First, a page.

On May 12, 2020, the Bitcoin miners reward will be halved for the third time. But what will happen to Bitcoin after halving?
Starting with block 630000, it is estimated that the May 12, the miner who manages to extract a single block will be rewarded with 6.25 BTC.
Initially, this reward was 50 BTC, then it was reduced for the first time to 25 BTC on November 29, 2012 and for the second time to 12.5 BTC on July 10, 2016.
The fact is that the reward for miners is the only source of new BTC. For example, before the genesis block on January 3, 2009 there was no BTC and the first 50 BTC were created with that block as a prize for the miner who mined it (Satoshi Nakamoto).
Therefore, the current supply of BTC is modified only by this factor and by the possible loss of private keys resulting in the impossibility of moving the BTC contained in the corresponding public addresses.
The halving of the reward is also equivalent to the halving of creating a new BTC, as the rate at which blocks are mined remains fixed for around 10 minutes and this has a considerable impact on the creation of a new circulating volume.
In any case, due to the fact that sooner or later, thanks to halvings, no more new BTCs will be created, this cryptocurrency is deflationary in nature, because the number of bitcoins actually circulating at some point, in the distant future, begins to decrease.
What happened during past halvings
In short, halving is the most important event in Bitcoin's history since the genesis block, and it's also basically one of the main reasons for its success.
For example, during 2019 around 688,000 new BTCs were created, which increased bitcoin's money supply by 3.9% during the year.
In 2020, on the other hand, around 450,900 BTC are expected to be created, which will reduce the annual increase in the money supply to 2.5%.
In 2021, the BTC created will presumably drop to 328,500, down to approximately 1.8%.
This reduction in the increase in circulating mass is likely to lead to a reduction in the supply of bitcoins in the market and this could mean a price increase if demand remains constant or increases.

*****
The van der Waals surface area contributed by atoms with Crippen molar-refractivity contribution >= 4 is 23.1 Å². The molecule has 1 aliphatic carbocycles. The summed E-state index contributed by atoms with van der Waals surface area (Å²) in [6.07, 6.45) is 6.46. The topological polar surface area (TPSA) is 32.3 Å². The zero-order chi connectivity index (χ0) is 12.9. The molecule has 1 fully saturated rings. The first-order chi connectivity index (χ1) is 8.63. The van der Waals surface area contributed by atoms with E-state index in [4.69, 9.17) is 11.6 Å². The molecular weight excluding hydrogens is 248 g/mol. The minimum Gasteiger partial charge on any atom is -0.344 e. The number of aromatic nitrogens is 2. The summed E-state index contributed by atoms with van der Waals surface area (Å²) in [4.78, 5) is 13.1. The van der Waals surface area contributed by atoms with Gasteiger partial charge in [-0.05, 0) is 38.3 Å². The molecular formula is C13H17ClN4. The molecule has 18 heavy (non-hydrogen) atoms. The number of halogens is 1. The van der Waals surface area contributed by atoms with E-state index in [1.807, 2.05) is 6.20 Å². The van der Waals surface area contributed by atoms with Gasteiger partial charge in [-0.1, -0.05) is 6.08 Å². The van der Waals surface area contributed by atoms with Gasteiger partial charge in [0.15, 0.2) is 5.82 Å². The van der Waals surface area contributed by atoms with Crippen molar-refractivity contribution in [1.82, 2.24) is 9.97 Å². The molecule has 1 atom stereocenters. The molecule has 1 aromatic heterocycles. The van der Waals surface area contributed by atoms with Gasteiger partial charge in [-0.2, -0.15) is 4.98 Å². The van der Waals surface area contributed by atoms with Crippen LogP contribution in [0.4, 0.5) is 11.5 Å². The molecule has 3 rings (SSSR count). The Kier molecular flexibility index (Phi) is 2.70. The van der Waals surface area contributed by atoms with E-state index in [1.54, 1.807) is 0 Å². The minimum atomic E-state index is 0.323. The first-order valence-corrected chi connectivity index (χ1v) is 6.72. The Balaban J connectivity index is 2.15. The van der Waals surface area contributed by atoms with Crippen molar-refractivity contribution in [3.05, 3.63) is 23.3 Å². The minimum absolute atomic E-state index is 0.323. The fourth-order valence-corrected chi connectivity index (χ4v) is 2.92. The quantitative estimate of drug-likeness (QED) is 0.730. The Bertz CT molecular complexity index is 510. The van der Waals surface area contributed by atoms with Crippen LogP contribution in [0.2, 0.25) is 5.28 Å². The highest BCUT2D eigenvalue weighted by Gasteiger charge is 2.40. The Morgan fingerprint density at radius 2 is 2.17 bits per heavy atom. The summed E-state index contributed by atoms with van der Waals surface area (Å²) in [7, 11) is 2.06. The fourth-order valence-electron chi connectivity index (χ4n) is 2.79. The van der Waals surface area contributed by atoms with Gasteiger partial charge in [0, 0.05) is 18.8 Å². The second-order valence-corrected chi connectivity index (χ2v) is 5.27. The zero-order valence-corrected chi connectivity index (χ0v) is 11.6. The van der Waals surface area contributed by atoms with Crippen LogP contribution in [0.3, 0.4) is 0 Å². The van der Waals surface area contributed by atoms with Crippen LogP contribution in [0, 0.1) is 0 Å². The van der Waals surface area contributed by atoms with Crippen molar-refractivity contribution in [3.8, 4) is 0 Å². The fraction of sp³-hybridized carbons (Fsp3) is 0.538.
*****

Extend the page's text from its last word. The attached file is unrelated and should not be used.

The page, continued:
However, this also has a drawback.
In fact, a halving of the reward for miners also means a halving of their earnings. However, despite what one might believe, this remains an exclusive problem for the miners themselves, who will have to find ways to reduce costs, because the Bitcoin protocol is designed to work regardless of the number of miners who validate the blocks.
If, for example, halving the reward caused some miners to stop mining, this would, on the one hand, increase the percentage of BTC available to other miners who decided not to give up, while on the other hand, it would also decrease the hashrate to Bitcoin mining provision.
In this case, the protocol will automatically adjust the difficulty, so that even with less hashrate available, one block is always mined every 10 minutes.
Therefore, halving will not change the mining operation, but at most it will reduce the number of miners.
In addition to this reasoning, it must be added that miners generally cover their costs by spending fiat currency, so if the BTC they will receive as a bonus will be worth more in dollars, for example, in the end their profits could change little or even theoretically increase.
Therefore halving will not have an impact on mining, but perhaps it will have an impact on individual miners, while it will certainly reduce the increase in the money supply and therefore market supply.